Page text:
This belief that human supremacism helps fight dehumanisation underpins many of the strategic choices of the left since World War II. As Claire Jean Kim has shown, the African-American civil rights movement made a deliberate decision in the 1950s to invest in sanctifying the species line as a resource to fight dehumanising racism. American society was accused of treating black people as if they were animals. And most social justice movements from the 1960s onwards followed the same humanist strategy, including those movements seeking to defend women’s rights, gay rights, and disability rights.

This is why animal rights activists have remained orphans of the left. The paradigmatic argument for animal rights depends on emphasising continuities between humans and animals; the paradigmatic argument to defend the rights of dehumanised groups depends on emphasising radical discontinuity between humans and animals.

It is not easy to see how this chasm can be overcome. But there is now growing interest in bridging the chasm.

One reason is that supremacism is difficult to defend in our post-Darwin world. Darwin’s theory of evolution showed that humans and other animals are continuous with respect to our interests and capacities. If humans share ancestry with other primates, and if we share 98.8 per cent of our DNA with chimpanzees, then whatever makes human lives valuable or worthy of respect almost certainly has analogues in the lives of other animals.

A second reason for overcoming the gap is the recognition on the left that animal agriculture is an environmental catastrophe, whose costs are borne disproportionately by the least well-off. So, the left needs to champion the transition from meat to plant-based diets: we need to wean ourselves off the flow of pleasures we derive from the animal-industrial complex.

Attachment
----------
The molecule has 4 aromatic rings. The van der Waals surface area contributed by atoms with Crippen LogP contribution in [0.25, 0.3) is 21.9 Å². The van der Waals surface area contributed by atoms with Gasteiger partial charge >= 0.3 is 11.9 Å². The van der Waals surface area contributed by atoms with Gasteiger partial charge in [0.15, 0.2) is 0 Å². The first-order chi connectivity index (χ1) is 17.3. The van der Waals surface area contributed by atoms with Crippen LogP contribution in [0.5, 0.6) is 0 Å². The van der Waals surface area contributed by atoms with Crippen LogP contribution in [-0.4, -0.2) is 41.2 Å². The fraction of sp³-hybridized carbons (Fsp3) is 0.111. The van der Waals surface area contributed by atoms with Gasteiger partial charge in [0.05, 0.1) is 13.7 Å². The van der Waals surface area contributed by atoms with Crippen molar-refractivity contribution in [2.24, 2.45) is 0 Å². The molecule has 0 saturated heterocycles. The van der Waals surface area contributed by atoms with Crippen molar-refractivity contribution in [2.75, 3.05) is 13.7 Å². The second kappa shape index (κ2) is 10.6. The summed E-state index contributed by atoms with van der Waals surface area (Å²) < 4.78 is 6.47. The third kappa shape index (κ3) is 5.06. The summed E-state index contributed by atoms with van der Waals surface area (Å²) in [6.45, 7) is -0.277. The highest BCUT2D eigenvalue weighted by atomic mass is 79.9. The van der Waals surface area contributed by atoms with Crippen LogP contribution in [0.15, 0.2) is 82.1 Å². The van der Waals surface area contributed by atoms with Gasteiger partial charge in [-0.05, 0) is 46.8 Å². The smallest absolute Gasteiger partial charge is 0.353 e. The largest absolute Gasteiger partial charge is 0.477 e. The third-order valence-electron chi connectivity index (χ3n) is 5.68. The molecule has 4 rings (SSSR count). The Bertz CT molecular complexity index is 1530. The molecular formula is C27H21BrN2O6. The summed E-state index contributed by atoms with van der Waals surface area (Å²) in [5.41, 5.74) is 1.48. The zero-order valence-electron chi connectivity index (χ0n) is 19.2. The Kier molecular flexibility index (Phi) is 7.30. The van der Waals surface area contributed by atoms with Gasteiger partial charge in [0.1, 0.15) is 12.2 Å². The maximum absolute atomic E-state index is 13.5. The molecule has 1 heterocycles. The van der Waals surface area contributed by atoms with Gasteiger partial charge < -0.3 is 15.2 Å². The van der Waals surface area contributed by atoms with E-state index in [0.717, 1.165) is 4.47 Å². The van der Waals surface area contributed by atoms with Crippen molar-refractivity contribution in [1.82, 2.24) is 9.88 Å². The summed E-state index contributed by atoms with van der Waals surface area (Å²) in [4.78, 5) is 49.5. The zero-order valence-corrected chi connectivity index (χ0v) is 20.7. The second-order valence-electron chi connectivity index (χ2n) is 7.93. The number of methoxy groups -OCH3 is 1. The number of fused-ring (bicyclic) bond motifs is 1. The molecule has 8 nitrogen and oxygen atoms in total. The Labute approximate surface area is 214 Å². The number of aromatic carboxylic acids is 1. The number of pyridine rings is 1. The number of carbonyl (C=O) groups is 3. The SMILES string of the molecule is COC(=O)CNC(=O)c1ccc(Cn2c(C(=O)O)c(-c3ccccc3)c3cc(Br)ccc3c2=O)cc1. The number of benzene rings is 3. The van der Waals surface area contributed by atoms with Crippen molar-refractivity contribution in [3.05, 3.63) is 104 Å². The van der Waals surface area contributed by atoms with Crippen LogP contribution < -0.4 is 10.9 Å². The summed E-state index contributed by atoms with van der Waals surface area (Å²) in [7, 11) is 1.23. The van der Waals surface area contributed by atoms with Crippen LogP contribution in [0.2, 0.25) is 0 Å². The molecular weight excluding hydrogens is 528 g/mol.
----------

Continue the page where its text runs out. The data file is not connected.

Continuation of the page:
But perhaps the most important reason for building bridges is that human supremacism may not be an effective strategy for fighting dehumanisation after all. There is growing evidence that shows that a belief in human supremacy and species hierarchy aggravates, rather than alleviates, the problem of dehumanisation. The more people believe that humans are superior to animals, the more likely they are to dehumanise immigrants, women, and racial minorities.

Interestingly, the link between species hierarchy and dehumanisation is causal, not just correlational. For instance, when participants in studies are given a newspaper story reporting on evidence for human superiority over animals, the outcome is the expression of greater prejudice against human outgroups. By contrast, those who are given a newspaper story reporting on evidence that animals are continuous with humans in the possession of valued traits and emotions become more likely to accord equality to human outgroups. In short, reducing the status divide between humans and animals helps to reduce prejudice and helps to strengthen belief in equality amongst human groups.

This suggests that human supremacism is not only unnecessary to counteract dehumanisation, but is in fact counterproductive. This, in turn, implies that the prospects for bringing animal rights back into the family of social justice movements are significantly improved. We do not need to throw animals under the bus in order to uphold the rights and dignity of women, racial minorities, or people with disabilities. In fact, the fight against species hierarchy and the fight against intra-human hierarchies are mutually supportive, not zero-sum.

Of course, as with any family reunification after a long period of estrangement, this will require a lot of good faith and hard work. If social justice movements have been too willing to throw animals under the bus, it is also true that the animal rights movement has sometimes adopted rhetoric and strategies that reproduce sexist, racist or ableist tropes.

Animal rights advocacy must acknowledge and be held accountable for its impact on gender and racial hierarchies, just as advocacy for gender and racial equality must acknowledge and be held accountable for its effects on animals. Establishing this “ethic of mutual avowal” may be difficult – but if animal rights remain the orphans of the left, the result will be disastrous, not just for animals, but for humans and for the planet.

Will Kymlicka is the Canada Research Chair in Political Philosophy. He is the author of Multicultural Citizenship and co-author with Sue Donaldson of Zoopolis: A Political Theory of Animal Rights.

This article is part of the Agora series, a collaboration between the New Statesman and Aaron James Wendland. Aaron is Assistant Professor of Philosophy at the Higher School of Economics and the co-editor of Wittgenstein and Heidegger and Heidegger on Technology. Follow him on Twitter: @ajwendland.